1. Omega 3 fatty acids  they have proven over and over to be beneficial to brain health and specifically can help reduce depression in individuals who are deficient. Most people take about 1-3 grams of high quality fish or Krill oil to meet these levels;
  2. Vitamin D3 – This is also critical for those with depression. Most people that I’ve tested in northern climates are vitamin D3 deficient. Taking a minimum of 5000 IU of vitamin D3 along with 1 mg of vitamin K2 per day is what I’ve found it takes to get most people to a healthy level in blood tests;
  3. Vitamin and mineral deficiencies –  Deficiencies in any of the vitamins and minerals can force the body to come up with other less effective ways to achieve to carry out metabolism but like I said above it usually comes at a cost.

Examples of absolute and/or relative nutritional deficiencies:

Methylation defects – If you’ve never heard of methylation defects (or MTHFR defects) you will know all about them before too long. Methylation defects are inherited from your parents. Basically, when you have a methylation defect, you have an enzyme that helps your body carry out processes that build and repair DNA, break down biochemicals and carry out the process of detoxification. If you have at least one copy of the gene, you will not be able to carry out those processes effectively and you are at an increased risk for depression. This defect will determine your need for more “methyl groups” found in the active form of folic acid, methylcobalamin and trimethylglycine to name a few. Testing can be done at a number of places but we recommend doing this with a qualified practitioner. Amino acids – If you don’t eat enough protein you will be deficient in certain amino acids. This is a problem for some people who just don’t eat enough but is also common in those who have a condition called malabsorption syndrome of Pancreatic Insufficiency. Amino acids are used by the body to make more protein and they are also used to make neurotransmitters in the nervous system. Physical or emotional trauma, build up of compounds that are toxic to the brain or disease processes can cause a relative nutritional deficiency that increases the bodies’ need for more of these nutrients than normally required. We use a combination of amino acids that are used to help restore balanced function within two weeks. It can be found here. (hypertext link here please) Taking meds when they are necessary and discontinuing them when they are not If you have been diagnosed with depression or anxiety and you need to take medicines to keep you off the ledge. There are times when drug therapy is absolutely necessary and we will prescribe them in our clinic when we feel that a person is at risk to harming themselves or others. Most of the time, however, a person can use nutrients to help bring their bodies back into a balanced state. References:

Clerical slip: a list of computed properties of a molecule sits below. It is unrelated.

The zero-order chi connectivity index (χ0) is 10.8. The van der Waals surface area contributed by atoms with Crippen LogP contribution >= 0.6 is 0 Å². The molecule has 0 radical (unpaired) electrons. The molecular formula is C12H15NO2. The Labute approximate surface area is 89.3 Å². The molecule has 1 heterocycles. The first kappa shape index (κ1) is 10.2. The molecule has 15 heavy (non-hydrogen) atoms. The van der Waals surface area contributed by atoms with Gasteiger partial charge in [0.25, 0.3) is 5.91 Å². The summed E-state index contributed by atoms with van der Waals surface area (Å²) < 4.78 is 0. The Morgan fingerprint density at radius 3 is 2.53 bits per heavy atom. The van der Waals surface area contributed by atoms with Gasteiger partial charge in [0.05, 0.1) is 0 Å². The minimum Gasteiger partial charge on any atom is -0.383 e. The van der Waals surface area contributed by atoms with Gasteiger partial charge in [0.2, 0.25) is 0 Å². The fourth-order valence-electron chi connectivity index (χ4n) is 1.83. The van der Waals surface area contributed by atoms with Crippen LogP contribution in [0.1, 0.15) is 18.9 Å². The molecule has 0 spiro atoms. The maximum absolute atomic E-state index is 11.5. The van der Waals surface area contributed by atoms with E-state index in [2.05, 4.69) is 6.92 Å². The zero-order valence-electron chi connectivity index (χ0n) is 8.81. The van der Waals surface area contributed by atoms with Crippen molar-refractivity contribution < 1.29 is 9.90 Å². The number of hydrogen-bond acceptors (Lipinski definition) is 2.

Creative & Cultural Skills report that the gender divide across all music industry related jobs is 67.8% male to 32.2% female. PRS for Music report that their membership of over 95,000 songwriters and composers is only 13 per cent female.

Exercise for Mood and Anxiety, Proven Strategies for Overcoming Depression and Enhancing Well-Being, by Michael W. Otto, PhD, and Jasper A.J. Smits, PhD (Oxford University Press, 2011)

Kumar AM1, Tims F, Cruess DG, Mintzer MJ, Ironson G, Loewenstein D, Cattan R, Fernandez JB, Eisdorfer C, Kumar M. “Music therapy increases serum melatonin levels in patients with Alzheimer’s disease.” Altern Ther Health Med. 1999 Nov;5(6):49-57.

Tye KM1, Mirzabekov JJ, Warden MR, Ferenczi EA, Tsai HC, Finkelstein J, Kim SY, Adhikari A, Thompson KR, Andalman AS, Gunaydin LA, Witten IB, Deisseroth K.

Nature. Dopamine neurons modulate neural encoding and expression of depression-related behaviour. 2013 Jan 24;493(7433):537-41. doi: 10.1038/nature 11740. Epub 2012 Dec 12.